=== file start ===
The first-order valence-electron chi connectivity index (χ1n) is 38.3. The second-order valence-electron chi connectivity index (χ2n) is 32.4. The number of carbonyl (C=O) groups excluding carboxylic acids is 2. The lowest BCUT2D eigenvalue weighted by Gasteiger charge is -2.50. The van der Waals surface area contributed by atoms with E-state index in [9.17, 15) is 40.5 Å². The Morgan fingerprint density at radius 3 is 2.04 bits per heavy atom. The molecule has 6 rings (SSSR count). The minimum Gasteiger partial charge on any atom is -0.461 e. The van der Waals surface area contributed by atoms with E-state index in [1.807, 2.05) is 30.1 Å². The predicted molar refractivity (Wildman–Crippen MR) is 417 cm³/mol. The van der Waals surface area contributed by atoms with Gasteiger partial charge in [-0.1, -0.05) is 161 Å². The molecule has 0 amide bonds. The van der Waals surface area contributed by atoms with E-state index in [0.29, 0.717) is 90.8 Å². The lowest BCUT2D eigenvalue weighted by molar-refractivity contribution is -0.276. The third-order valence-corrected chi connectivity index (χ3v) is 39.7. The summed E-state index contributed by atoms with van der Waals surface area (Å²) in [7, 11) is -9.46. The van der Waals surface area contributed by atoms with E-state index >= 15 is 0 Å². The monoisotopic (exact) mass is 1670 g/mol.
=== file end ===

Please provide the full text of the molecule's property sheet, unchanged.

The first-order valence-electron chi connectivity index (χ1n) is 38.3. The second-order valence-electron chi connectivity index (χ2n) is 32.4. The number of carbonyl (C=O) groups excluding carboxylic acids is 2. The lowest BCUT2D eigenvalue weighted by Gasteiger charge is -2.50. The van der Waals surface area contributed by atoms with E-state index in [9.17, 15) is 40.5 Å². The Morgan fingerprint density at radius 3 is 2.04 bits per heavy atom. The molecule has 6 rings (SSSR count). The minimum Gasteiger partial charge on any atom is -0.461 e. The van der Waals surface area contributed by atoms with E-state index in [1.807, 2.05) is 30.1 Å². The predicted molar refractivity (Wildman–Crippen MR) is 417 cm³/mol. The van der Waals surface area contributed by atoms with Gasteiger partial charge in [-0.1, -0.05) is 161 Å². The molecule has 0 amide bonds. The van der Waals surface area contributed by atoms with E-state index in [0.29, 0.717) is 90.8 Å². The lowest BCUT2D eigenvalue weighted by molar-refractivity contribution is -0.276. The third-order valence-corrected chi connectivity index (χ3v) is 39.7. The summed E-state index contributed by atoms with van der Waals surface area (Å²) in [7, 11) is -9.46. The van der Waals surface area contributed by atoms with E-state index >= 15 is 0 Å². The monoisotopic (exact) mass is 1670 g/mol.